By Isabel Ringrose
Downloading PDF. Please wait... Issue 2892

Are the left and the Palestine movement awash with antisemitism?

We must not back off in the face of slurs and lies
Issue 2892
Palestine protest with a large banner "UK Jews demand stop the genocide, end the siege".

Antisemitism? Marching for Palestine in January (Picture: Guy Smallman)

Is the left, and even Keir Starmer’s Labour, saturated with antisemitism? That is certainly what you would think from a glance at the media.

Labour’s decision to dump its Rochdale by-election candidate Azhar Ali led to a renewed rush of allegations of antisemitism.

Azhar Ali’s claim that “people in the media from certain Jewish quarters” were behind Labour MP Andy McDonald’s suspension was wrong. It plays up the notion that “Jews control the media”.

In fact, between October 2022 and September 2023, of the 534 meetings between the press and the government, 218 involved the empire ruled over by Rupert Murdoch. Murdoch personally met with government representatives 12 times, and the prime minister six times—in a year.

This is an example of where the real media power lies.

But facts are noticeably absent from much of the furore about antisemitism.

The right and those who opposed Jeremy Corbyn have hammered home one basic lie for years.

It is that Israel equals all Jews. So if you criticise Israel, then you are antisemitic. And because the left is more likely to be pro-Palestinian and against what Israel does, then to be left wing is also antisemitic.

Last week there was a revealing intervention from former shadow chancellor Ed Balls after Graham Jones, candidate for the Hyndburn constituency was recorded saying “fucking Israel” at a meeting.

Balls said of Jones, “I know him well. He was an MP–he is not a Corbynite, not hard left. Absolutely not anti-Israel. I don’t think he was intending to send those kind of antisemitic messages at all.”

He’s not a lefty, so he can’t be antisemitic. If he had indeed been a supporter of Corbyn then he should have been thrown to the wolves.

Starmer adopted a version of this “criticising Israel equals antisemitism” slur, and now it has returned to savage him.

The Telegraph newspaper last week said Starmer is under pressure to investigate five MPs and candidates who “have been involved in controversies over Israel”.

These so-called controversies include shadow cabinet minister Thangam Debbonaire saying in 2015 that selling arms to Israel was a “grave concern”.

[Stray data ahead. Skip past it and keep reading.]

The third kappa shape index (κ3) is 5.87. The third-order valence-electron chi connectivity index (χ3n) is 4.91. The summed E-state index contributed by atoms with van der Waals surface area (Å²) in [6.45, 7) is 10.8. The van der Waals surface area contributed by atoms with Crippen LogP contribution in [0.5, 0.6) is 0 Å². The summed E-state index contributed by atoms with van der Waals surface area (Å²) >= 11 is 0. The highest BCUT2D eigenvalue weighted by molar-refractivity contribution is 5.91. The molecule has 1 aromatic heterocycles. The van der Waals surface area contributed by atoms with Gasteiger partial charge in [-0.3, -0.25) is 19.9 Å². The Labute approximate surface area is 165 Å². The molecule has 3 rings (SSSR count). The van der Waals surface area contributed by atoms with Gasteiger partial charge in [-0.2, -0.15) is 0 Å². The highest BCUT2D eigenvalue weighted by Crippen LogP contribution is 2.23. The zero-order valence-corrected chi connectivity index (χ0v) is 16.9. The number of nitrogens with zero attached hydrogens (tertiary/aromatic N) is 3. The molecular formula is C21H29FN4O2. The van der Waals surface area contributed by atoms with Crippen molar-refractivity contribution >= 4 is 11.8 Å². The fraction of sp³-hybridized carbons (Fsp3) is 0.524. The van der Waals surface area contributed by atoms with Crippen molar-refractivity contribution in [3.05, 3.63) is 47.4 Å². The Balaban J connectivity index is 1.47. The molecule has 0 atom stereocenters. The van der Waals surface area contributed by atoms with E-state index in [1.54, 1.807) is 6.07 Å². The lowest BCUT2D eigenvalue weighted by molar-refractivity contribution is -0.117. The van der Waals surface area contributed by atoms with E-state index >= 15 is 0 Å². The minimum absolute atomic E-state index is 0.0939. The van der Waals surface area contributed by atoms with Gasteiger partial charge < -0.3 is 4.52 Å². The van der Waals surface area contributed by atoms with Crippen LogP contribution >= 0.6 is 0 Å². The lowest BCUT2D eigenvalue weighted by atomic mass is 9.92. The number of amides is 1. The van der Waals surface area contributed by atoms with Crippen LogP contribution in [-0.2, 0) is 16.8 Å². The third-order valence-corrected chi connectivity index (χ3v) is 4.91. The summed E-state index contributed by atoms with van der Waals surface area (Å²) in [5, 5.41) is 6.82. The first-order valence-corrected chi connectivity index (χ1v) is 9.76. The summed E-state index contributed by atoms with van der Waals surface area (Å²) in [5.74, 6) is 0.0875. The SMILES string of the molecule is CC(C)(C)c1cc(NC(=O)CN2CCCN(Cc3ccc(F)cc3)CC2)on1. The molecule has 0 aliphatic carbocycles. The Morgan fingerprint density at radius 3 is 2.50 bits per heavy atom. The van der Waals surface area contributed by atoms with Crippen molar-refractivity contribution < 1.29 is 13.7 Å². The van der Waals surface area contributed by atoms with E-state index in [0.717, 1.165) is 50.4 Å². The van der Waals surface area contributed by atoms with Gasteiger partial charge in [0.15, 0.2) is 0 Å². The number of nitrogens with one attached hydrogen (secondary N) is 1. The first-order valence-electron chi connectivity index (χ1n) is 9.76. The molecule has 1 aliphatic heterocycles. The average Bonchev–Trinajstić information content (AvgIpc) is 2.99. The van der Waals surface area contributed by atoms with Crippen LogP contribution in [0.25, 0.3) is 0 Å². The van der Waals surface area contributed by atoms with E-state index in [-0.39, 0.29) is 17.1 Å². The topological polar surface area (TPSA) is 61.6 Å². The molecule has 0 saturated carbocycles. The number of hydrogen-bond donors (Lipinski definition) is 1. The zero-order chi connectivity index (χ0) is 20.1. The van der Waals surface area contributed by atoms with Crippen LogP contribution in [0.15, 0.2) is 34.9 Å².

Shadow justice secretary Shabana Mahmood is under attack for urging people to “boycott Israeli goods” in 2014.

These basic shows of solidarity with Palestine are not antisemitic. It might be tempting to say just that Starmer is now reaping the bitter harvest that he has sown.

But the spread of these antisemitism allegations has to be opposed everywhere.

Backers of Israel, including the Labour right, have a long history of deliberately conflating antisemitism with anti-Zionism to tarnish support for Palestine.

Corbyn sent shivers down the spines of Zionists. Members of his own party tried to sabotage him by proving that Labour was “institutionally antisemitic”.

In 2016 the media feasted on news that Oxford University’s Labour Club chair had resigned in protest at the club’s support for Israel Apartheid Week.

The right as a counter to the growth of the Boycott, Divestment, Sanctions movement—and fury at Israel—accused Corbyn of encouraging antisemitism.

Former London mayor Ken Livingstone’s blundering and inaccurate—but not antisemitic—claim that “Hitler was supporting Zionism’’ was also seized upon.

Of course, the media that took up these issues have no problem in playing down the tidal wave of Islamophobia at the top of British society.

They ignore the antisemitism that infects the right and the far right.

Viktor Orban, the prime minister of Hungary, is a good friend of the Tories—and of Binyamin Netanyahu. He is also a vile antisemite who targets Jewish financier George Soros as the shady power behind the global bankers.

One Orban speech had the classically antisemitic passage, “We are fighting an enemy that is different from us. Not open, but hiding. Not straightforward but crafty, not honest but base, not national but international, does not believe in working but speculates with money, does not have its own homeland but feels it owns the whole world.”

The British media also slated former Labour leader Ed Miliband’s father as a “man who hated Britain” for being a Jewish Marxist—and poked fun at Ed Miliband for eating a bacon sandwich.

The right raked up evidence to “prove” Corbyn was an antisemite—such as being part of a Facebook group where some members shared conspiracy theories, or attending a Seder feast with the left-wing Jewdas.

In an inversion of reality, the anti-racists were fingered as racist. The people who had compromised with racist views saw a chance to smear their opponents.